The March 28, 2017 edition of The New York Times on the front page above the fold has a color image of a Somali child clearly starving to death. Heading up The Times’s international section is a full page story by Jeffrey Gettleman, “Drought and War Deepen Risk of Not just 1 Famine, but 4.” The story is accompanied by four photographs. Gettleman reports on famine or near famine in Somalia, northern Nigeria, Yemen, and South Sudan.
The famine story is not new, and relevant UN agencies have long been trying to get the attention of the developing world. Now that the story is getting attention, it must be anticipated that the U.S. media, at long last, will increase its reporting. Americans should be prepared to confront almost unspeakable—and largely man-made—tragedy with their morning coffee.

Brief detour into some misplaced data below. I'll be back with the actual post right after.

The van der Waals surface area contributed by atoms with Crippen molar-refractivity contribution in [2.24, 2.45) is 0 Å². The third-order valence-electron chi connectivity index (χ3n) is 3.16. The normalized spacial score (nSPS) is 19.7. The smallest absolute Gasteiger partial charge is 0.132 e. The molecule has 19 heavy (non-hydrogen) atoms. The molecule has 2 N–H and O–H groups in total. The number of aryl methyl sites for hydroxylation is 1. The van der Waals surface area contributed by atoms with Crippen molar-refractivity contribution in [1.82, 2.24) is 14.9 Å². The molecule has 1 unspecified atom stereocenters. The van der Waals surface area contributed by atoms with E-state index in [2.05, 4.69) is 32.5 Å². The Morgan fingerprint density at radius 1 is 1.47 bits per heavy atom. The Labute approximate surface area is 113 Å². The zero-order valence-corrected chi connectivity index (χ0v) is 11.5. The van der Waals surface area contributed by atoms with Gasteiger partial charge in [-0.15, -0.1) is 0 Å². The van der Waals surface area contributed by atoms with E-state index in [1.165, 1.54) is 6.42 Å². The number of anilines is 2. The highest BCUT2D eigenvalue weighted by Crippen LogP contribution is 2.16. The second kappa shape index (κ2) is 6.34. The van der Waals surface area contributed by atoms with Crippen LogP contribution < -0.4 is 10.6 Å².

Once awakened, American public opinion usually demands that its government “do something” about a tragedy. That may pose a challenge for the Trump administration. The president’s “skinny budget” cuts the budget for the Agency for International Development (USAID) and the Department of State by about 30 percent. If the skinny budget, or something like it, is implemented, there will be no money, or only trifling amounts scattered over various agencies, for famine relief, just as there will be none for the support of UN peacekeeping operations. In February the UN organized a donor’s conference in Oslo with the goal of raising $1.5 billion for famine relief in northern Nigeria and the Lake Chad basin. Donors, led by Norway, pledged $672 million. In what may be a sign of what is to come, the United States pledged nothing.